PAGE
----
19. Time-Motion and Biological Responses in Simulated Mixed Martial Arts Sparring Matches.

    Science.gov (United States)

    Coswig, Victor S; Ramos, Solange de P; Del Vecchio, Fabrício B

    2016-08-01

    Coswig, VS, Ramos, SdP, and Del Vecchio, FB. Time-motion and biological responses in simulated mixed martial arts sparring matches. J Strength Cond Res 30(8): 2156-2163, 2016-Simulated matches are a relevant component of training for mixed martial arts (MMA) athletes. This study aimed to characterize time-motion responses and investigate physiological stress and neuromuscular changes related to MMA sparring matches. Thirteen athletes with an average age of 25 ± 5 years, body mass of 81.3 ± 9.5 kg, height of 176.2 ± 5.5 cm, and time of practice in MMA of 39 ± 25 months participated in the study. The fighters executed three 5-minute rounds with 1-minute intervals. Blood and salivary samples were collected and physical tests and psychometric questionnaires administered at 3 time points: before (PRE), immediately after (POST), and 48 hours after the combat (48 h). Statistical analysis applied analysis of variance for repeated measurements. In biochemical analysis, significant changes (p ≤ 0.05) were identified between PRE and POST (glucose: 80.3 ± 12.7 to 156.5 ± 19.1 mg·ml; lactate: 4 ± 1.7 to 15.6 ± 4.8 mmol·dl), POST and 48 hours (glucose: 156.5 ± 19.1 to 87.6 ± 15.5 mg·ml; lactate: 15.6 ± 4.8 to 2.9 ± 3.5 mmol·dl; urea: 44.1 ± 8.9 to 36.3 ± 7.8 mg·ml), and PRE and 48 hours (creatine kinase [CK]: 255.8 ± 137.4 to 395.9 ± 188.7 U/L). In addition, time-motion analyses showed a total high:low intensity of 1:2 and an effort:pause ratio of 1:3. In conclusion, simulated MMA sparring matches feature moderate to high intensity and a low degree of musculoskeletal damage, which can be seen by absence of physical performance and decrease in CK. Results of the study indicate that sparring training could be introduced into competitive microcycles to improve technical and tactical aspects of MMA matches, due to the high motor specificity and low muscle damage.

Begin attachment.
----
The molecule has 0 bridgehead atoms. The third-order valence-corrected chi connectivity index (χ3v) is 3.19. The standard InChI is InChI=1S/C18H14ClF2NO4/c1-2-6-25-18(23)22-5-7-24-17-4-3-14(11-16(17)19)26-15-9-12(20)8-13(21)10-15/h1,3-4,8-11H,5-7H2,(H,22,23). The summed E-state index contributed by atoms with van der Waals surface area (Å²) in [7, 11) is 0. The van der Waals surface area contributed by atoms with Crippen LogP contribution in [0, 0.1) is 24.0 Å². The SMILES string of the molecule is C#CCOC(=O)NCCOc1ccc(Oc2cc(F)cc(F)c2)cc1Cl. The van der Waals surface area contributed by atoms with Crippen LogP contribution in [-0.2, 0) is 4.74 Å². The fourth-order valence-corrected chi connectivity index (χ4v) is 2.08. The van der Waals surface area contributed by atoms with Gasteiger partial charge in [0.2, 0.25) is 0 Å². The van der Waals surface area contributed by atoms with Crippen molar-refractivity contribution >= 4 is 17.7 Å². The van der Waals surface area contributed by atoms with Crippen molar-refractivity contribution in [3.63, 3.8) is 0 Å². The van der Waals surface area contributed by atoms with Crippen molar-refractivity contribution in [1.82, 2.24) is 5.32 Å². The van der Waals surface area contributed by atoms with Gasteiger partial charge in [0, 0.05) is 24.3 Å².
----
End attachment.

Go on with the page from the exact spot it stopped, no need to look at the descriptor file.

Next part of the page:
20. He Throws like a Girl (but Only when He's Sad): Emotion Affects Sex-Decoding of Biological Motion Displays

    Science.gov (United States)

    Johnson, Kerri L.; McKay, Lawrie S.; Pollick, Frank E.

    2011-01-01

    Gender stereotypes have been implicated in sex-typed perceptions of facial emotion. Such interpretations were recently called into question because facial cues of emotion are confounded with sexually dimorphic facial cues. Here we examine the role of visual cues and gender stereotypes in perceptions of biological motion displays, thus overcoming…

  1. [Comprehension of emotions accompanied by everyday actions: comparison of biological-motion pictures with real-person pictures].

    Science.gov (United States)

    Higashiyama, Atsuki; Imoto, Hisato; Tsuinashi, Seiichi

    2005-12-01

    Forty participants viewed and interpreted videotapes that were composed of displays representing different human actions (e.g., running and washing hands) and emotions (pleasant, neutral, and unpleasant). Half the videotapes were usual movies of real persons and the other videotapes were biological motions as produced by 22 light points on a human body in otherwise total darkness. In each display, an expert or a novice played a series of large or small body actions under each emotion. We found that (1) pleasant-unpleasant feeling was well discriminated in the real-person displays and in the biological motion display of large body actions, but it was less discriminated in the biological-motion displays of small body actions, (2) actions by experts were rated to be pleasant, and (3) actions were successfully identified for the real displays of large actions by experts, but they were poorly identified for the biological-motion displays of small body actions by novices. These results suggested that the observers correctly judged the emotion of players that was represented through suitable actions.